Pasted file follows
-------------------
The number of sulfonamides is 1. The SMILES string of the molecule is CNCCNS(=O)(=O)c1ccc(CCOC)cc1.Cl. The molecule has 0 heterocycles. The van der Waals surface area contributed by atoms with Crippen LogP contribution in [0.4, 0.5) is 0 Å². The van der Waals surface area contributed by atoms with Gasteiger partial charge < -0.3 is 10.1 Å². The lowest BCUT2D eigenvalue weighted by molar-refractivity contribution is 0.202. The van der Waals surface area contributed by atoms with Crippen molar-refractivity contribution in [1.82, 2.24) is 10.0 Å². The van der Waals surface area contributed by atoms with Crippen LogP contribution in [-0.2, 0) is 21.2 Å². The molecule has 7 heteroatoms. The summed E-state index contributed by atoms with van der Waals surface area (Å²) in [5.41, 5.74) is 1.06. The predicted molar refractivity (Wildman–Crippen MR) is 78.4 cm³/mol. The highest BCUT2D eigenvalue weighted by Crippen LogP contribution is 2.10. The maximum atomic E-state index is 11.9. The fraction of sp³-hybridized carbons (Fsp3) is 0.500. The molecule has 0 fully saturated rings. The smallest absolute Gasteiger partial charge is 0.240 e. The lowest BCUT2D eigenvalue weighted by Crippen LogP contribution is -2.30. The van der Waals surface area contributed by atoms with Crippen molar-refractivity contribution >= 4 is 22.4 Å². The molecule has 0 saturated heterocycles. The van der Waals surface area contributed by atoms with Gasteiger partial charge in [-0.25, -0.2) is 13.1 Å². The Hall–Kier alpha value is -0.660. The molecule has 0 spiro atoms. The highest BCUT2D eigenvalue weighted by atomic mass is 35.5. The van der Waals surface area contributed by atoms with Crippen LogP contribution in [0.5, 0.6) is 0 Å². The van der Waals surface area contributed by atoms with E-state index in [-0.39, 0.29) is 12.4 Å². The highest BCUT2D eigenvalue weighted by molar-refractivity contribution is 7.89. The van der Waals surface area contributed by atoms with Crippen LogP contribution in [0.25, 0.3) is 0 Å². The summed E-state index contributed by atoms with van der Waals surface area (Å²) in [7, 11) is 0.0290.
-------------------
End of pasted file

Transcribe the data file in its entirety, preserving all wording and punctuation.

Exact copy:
The number of sulfonamides is 1. The SMILES string of the molecule is CNCCNS(=O)(=O)c1ccc(CCOC)cc1.Cl. The molecule has 0 heterocycles. The van der Waals surface area contributed by atoms with Crippen LogP contribution in [0.4, 0.5) is 0 Å². The van der Waals surface area contributed by atoms with Gasteiger partial charge < -0.3 is 10.1 Å². The lowest BCUT2D eigenvalue weighted by molar-refractivity contribution is 0.202. The van der Waals surface area contributed by atoms with Crippen molar-refractivity contribution in [1.82, 2.24) is 10.0 Å². The van der Waals surface area contributed by atoms with Crippen LogP contribution in [-0.2, 0) is 21.2 Å². The molecule has 7 heteroatoms. The summed E-state index contributed by atoms with van der Waals surface area (Å²) in [5.41, 5.74) is 1.06. The predicted molar refractivity (Wildman–Crippen MR) is 78.4 cm³/mol. The highest BCUT2D eigenvalue weighted by Crippen LogP contribution is 2.10. The maximum atomic E-state index is 11.9. The fraction of sp³-hybridized carbons (Fsp3) is 0.500. The molecule has 0 fully saturated rings. The smallest absolute Gasteiger partial charge is 0.240 e. The lowest BCUT2D eigenvalue weighted by Crippen LogP contribution is -2.30. The van der Waals surface area contributed by atoms with Crippen molar-refractivity contribution >= 4 is 22.4 Å². The molecule has 0 saturated heterocycles. The van der Waals surface area contributed by atoms with Gasteiger partial charge in [-0.25, -0.2) is 13.1 Å². The Hall–Kier alpha value is -0.660. The molecule has 0 spiro atoms. The highest BCUT2D eigenvalue weighted by atomic mass is 35.5. The van der Waals surface area contributed by atoms with Crippen LogP contribution in [0.5, 0.6) is 0 Å². The van der Waals surface area contributed by atoms with E-state index in [-0.39, 0.29) is 12.4 Å². The highest BCUT2D eigenvalue weighted by molar-refractivity contribution is 7.89. The van der Waals surface area contributed by atoms with Crippen LogP contribution in [0.25, 0.3) is 0 Å². The summed E-state index contributed by atoms with van der Waals surface area (Å²) in [7, 11) is 0.0290.